Spent Convictions – the next level

So, you were successful in having the court record no conviction in your case. That means your ‘conviction’ becomes automatically spent, and cannot be disclosed by anyone, right? Not necessarily. Unfortunately, as employment clearances such as national police certificates become more and more specific, employers and other organisations have greater access to citizens’ spent convictions and criminal records.

Not too long ago most people weren’t required to submit to a national criminal history check prior to being employed. Requirements have become more and more stringent and now huge numbers of workers have to agree to their prospective employer seeking a national police certificate for them. Where this is a standard police certificate sought by an employer, spent convictions will not ordinarily appear. However, there are different classes of certificates employers can seek such as for the purpose of working with vulnerable people. In these cases the issuing body (say the company engaged by the employer to provide the certificate) will be entitled to disclose convictions which have been spent. This means your ‘without conviction’ offence will show up.

There is something you can do, however. It’s possible to make an application to a Magistrate to have your offence exempted from disclosure in certain circumstances. Where the criminal history check is for the purposes of working with vulnerable people or where the check is for the purpose of a character test, you may be able to have the offence(s) exempted from disclosure.

An illustration of that is the recent case of a client of mine who had pleaded guilty to an offence which had nothing to do with her ability to perform her job, or her suitability for her profession. She was successful in having no conviction recorded at the sentencing. Her conviction was therefore automatically ‘spent’. Nevertheless had it not been for our subsequent successful application to a Magistrate, this offence would have been disclosed on a police check for the purpose of working with vulnerable people.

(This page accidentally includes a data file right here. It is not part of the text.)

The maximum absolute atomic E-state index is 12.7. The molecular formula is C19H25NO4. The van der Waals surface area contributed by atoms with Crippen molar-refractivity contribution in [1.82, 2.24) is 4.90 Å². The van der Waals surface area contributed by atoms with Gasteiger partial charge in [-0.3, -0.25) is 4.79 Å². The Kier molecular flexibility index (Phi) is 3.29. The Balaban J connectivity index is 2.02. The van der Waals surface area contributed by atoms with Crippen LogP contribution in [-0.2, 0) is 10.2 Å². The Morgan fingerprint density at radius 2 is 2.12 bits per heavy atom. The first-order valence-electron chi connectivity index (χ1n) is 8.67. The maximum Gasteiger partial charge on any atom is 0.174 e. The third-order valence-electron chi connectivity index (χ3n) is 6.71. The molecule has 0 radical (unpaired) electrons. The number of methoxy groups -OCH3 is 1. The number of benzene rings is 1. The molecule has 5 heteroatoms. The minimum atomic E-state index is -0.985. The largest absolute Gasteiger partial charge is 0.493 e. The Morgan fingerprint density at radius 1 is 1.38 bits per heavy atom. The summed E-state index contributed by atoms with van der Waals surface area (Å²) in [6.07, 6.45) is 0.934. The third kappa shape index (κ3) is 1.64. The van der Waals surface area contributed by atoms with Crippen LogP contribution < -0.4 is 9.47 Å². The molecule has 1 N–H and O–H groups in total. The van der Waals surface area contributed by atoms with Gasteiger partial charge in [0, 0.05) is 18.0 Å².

If you have a spent conviction but are worried it may still show up on a police check, please do not hesitate to contact Mac and Co for free preliminary advice.

Teachers

strategy

Mac and Co Lawyers act for teachers charged with criminal offences in South Australia. We understand that not only is it important to be cleared of any criminal allegations, it is also vitally important you suffer no adverse effects on your teacher registration or employment.

If you are required to appear before the teacher’s registration board or other disciplinary forum, you should arrange legal representation at an early stage. The Teachers Registration and Standards Act 2004 is the law governing the disciplinary process for South Australian teachers.

Student teachers should not underestimate the effect any court matter or police investigation can have on their career aspirations and it is most important they engage a lawyer experienced in disciplinary matters at the very first opportunity.

Firm principal, Jessie MacGillivray has acted for teachers charged with criminal offences or investigated by police. She understands that these matters are incredibly sensitive and need to be handled with the utmost care and confidentiality. Contact us to speak directly to a lawyer who can advise and represent you during this most critical time.

Trespass

There are several types of trespass offences police use to charge people when they have entered onto property they are not authorised to.